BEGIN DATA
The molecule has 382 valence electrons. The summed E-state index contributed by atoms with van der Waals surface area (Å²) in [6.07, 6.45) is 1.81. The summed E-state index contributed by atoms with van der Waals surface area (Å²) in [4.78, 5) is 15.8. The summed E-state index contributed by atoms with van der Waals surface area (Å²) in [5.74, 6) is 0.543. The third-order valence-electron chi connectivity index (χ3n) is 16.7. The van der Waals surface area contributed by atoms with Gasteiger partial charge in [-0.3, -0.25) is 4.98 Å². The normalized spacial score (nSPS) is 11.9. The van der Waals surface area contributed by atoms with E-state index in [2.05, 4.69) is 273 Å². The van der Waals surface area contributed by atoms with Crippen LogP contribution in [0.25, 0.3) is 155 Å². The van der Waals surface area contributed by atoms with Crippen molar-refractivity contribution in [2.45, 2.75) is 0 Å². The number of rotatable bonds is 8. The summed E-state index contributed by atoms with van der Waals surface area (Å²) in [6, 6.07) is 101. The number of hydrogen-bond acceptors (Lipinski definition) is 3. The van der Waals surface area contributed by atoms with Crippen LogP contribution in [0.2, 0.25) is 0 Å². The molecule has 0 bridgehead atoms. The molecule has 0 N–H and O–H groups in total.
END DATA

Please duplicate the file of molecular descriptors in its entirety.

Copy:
The molecule has 382 valence electrons. The summed E-state index contributed by atoms with van der Waals surface area (Å²) in [6.07, 6.45) is 1.81. The summed E-state index contributed by atoms with van der Waals surface area (Å²) in [4.78, 5) is 15.8. The summed E-state index contributed by atoms with van der Waals surface area (Å²) in [5.74, 6) is 0.543. The third-order valence-electron chi connectivity index (χ3n) is 16.7. The van der Waals surface area contributed by atoms with Gasteiger partial charge in [-0.3, -0.25) is 4.98 Å². The normalized spacial score (nSPS) is 11.9. The van der Waals surface area contributed by atoms with E-state index in [2.05, 4.69) is 273 Å². The van der Waals surface area contributed by atoms with Crippen LogP contribution in [0.25, 0.3) is 155 Å². The van der Waals surface area contributed by atoms with Crippen molar-refractivity contribution in [2.45, 2.75) is 0 Å². The number of rotatable bonds is 8. The summed E-state index contributed by atoms with van der Waals surface area (Å²) in [6, 6.07) is 101. The number of hydrogen-bond acceptors (Lipinski definition) is 3. The van der Waals surface area contributed by atoms with Crippen LogP contribution in [0.2, 0.25) is 0 Å². The molecule has 0 bridgehead atoms. The molecule has 0 N–H and O–H groups in total.